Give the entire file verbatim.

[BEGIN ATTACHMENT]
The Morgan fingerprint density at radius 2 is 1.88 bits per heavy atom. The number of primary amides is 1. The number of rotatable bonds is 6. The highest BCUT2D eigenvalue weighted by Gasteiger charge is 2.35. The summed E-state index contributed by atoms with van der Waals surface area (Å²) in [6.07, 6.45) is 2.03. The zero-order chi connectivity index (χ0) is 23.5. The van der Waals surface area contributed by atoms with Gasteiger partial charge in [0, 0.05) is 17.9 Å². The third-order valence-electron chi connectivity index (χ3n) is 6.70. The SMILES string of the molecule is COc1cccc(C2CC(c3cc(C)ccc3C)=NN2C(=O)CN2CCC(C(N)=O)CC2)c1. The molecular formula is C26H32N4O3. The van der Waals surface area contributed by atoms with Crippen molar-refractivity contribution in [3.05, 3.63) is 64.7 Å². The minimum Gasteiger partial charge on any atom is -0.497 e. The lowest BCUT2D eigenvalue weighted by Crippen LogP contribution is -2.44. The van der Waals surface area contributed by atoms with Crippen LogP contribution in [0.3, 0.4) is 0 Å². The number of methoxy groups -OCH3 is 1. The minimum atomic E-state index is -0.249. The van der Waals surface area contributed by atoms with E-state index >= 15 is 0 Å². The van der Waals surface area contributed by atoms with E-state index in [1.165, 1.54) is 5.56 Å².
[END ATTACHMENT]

The Morgan fingerprint density at radius 2 is 1.88 bits per heavy atom. The number of primary amides is 1. The number of rotatable bonds is 6. The highest BCUT2D eigenvalue weighted by Gasteiger charge is 2.35. The summed E-state index contributed by atoms with van der Waals surface area (Å²) in [6.07, 6.45) is 2.03. The zero-order chi connectivity index (χ0) is 23.5. The van der Waals surface area contributed by atoms with Gasteiger partial charge in [0, 0.05) is 17.9 Å². The third-order valence-electron chi connectivity index (χ3n) is 6.70. The SMILES string of the molecule is COc1cccc(C2CC(c3cc(C)ccc3C)=NN2C(=O)CN2CCC(C(N)=O)CC2)c1. The molecular formula is C26H32N4O3. The van der Waals surface area contributed by atoms with Crippen molar-refractivity contribution in [3.05, 3.63) is 64.7 Å². The minimum Gasteiger partial charge on any atom is -0.497 e. The lowest BCUT2D eigenvalue weighted by Crippen LogP contribution is -2.44. The van der Waals surface area contributed by atoms with Crippen LogP contribution in [0.3, 0.4) is 0 Å². The number of methoxy groups -OCH3 is 1. The minimum atomic E-state index is -0.249. The van der Waals surface area contributed by atoms with E-state index >= 15 is 0 Å². The van der Waals surface area contributed by atoms with E-state index in [1.165, 1.54) is 5.56 Å².